Corrina Leween, Chief of the Cheslatta Carrier Nation drops off shoe boxes at the Burns Lake Community Church.

Corrina Leween, Chief of the Cheslatta Carrier Nation drops off shoe boxes at the Burns Lake Community Church.

Church collects 599 boxes for Christmas charity bid

It was another successful year for the Operation Christmas Child shoe box gift drive.

The Burns Lake Community Church received 599 boxes of items for needy children in African and Central American countries, as Wanda Giesbrecht, coordinator of the shoe box campaign for Burns Lake and the Southside told Lakes District News.

Donors buy and put in the shoe boxes such items as school supplies, toys, toiletries and little tools like measuring tapes, pliers or hammers, according to age and gender, said John Neufeld Pastor at the Burns Lake Community Church.

“Multi-tools can be pretty precious. People are encouraged to put a ‘wow’ item in that would be bigger than the rest, like it could be a larger stuffy animal or a flattened soccer ball with a pump maybe,” Neufeld said with a laugh.

The program is aimed at children aged 2-14.

The shoe box campaign is organized by Christian charity Samaritan’s Purse and the Community Church has been participating in the drive since 2005.

“It’s been going really good. We started maybe with collecting 100. For the community the most we ever had was over 700. Some years it’s in the 500s or 600s,” Neufeld said.

The wider community has been part of the program for more than 20 years.

READ MORE: Burns Lake community makes an impact

After the hundreds of boxes leave Burns Lake they pass through a collection facility in Prince George and then onto Calgary which is the western Canadian collection centre for Samaritan’s Purse. Volunteers sort through the boxes and remove certain prohibited items like liquids, candies or toy weapons.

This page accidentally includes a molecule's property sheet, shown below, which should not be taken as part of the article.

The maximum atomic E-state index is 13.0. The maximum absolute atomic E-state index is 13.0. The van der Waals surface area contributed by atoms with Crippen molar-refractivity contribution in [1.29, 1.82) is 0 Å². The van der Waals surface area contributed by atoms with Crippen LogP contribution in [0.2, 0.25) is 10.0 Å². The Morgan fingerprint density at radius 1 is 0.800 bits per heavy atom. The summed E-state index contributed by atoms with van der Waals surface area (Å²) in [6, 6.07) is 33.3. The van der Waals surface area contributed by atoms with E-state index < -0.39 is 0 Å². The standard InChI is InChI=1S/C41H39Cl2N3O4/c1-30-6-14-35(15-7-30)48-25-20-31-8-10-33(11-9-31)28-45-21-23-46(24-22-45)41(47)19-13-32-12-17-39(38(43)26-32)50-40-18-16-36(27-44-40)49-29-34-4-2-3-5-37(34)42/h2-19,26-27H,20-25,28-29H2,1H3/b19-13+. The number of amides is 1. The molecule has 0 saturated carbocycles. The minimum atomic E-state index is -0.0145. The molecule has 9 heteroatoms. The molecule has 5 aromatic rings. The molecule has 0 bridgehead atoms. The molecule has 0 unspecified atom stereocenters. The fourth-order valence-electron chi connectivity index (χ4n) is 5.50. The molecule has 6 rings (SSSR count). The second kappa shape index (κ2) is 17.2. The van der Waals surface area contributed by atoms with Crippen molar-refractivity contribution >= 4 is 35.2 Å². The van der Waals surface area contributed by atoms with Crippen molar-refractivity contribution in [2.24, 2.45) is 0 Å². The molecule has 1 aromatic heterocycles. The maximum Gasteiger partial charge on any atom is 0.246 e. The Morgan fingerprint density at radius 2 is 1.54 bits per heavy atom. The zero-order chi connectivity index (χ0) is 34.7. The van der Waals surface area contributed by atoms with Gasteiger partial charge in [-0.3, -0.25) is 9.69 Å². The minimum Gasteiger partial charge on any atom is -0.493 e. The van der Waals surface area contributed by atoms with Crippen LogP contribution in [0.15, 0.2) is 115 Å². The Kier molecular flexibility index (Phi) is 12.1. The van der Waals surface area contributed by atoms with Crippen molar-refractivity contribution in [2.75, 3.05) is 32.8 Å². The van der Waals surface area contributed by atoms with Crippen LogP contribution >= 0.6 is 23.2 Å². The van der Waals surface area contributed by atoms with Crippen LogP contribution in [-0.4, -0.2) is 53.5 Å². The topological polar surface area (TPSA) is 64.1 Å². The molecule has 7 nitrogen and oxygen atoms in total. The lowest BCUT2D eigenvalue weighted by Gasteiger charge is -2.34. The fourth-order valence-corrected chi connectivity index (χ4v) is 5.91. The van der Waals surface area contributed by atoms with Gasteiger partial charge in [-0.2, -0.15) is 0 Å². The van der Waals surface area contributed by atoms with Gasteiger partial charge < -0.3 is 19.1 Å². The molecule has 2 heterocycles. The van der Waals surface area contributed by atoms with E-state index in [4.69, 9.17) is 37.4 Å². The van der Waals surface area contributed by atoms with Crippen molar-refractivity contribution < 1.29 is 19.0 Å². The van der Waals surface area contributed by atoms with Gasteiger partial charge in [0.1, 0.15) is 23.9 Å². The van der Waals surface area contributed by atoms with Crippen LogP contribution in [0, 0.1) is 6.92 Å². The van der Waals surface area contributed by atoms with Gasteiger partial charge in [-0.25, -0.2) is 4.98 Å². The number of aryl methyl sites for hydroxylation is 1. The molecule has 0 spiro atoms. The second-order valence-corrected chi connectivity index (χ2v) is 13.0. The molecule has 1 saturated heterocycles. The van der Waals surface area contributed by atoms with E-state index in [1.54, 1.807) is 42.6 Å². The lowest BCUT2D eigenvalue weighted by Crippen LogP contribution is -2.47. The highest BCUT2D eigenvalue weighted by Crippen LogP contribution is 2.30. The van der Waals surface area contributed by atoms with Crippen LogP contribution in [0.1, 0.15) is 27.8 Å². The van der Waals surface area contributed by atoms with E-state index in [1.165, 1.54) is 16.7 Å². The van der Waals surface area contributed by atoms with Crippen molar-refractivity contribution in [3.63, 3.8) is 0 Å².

“[For] some kids in some countries if they got a toy gun it could traumatize them,” Neufeld said.

Each shoe box usually also contains a shipping donation of $10 because the boxes eventually go to countries in West Africa and Central and South America.

The pastor encourages donors to include a photo of themselves or their families or to write a little note along with their address.

“One lady in our church has received several responses back. They’re rare but they’re possible. There are stories that we get on DVD that come back from kids who receive them about how their lives have changed. They’re two or three minute stories.”

Neufeld estimates that over the dozen years and out of the thousands of shoe boxes handed over, the Burns Lake community has donated around $180,000 worth of goods for children in developing countries.


Blair McBride
Multimedia reporter
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Church collects 599 boxes for Christmas charity bid

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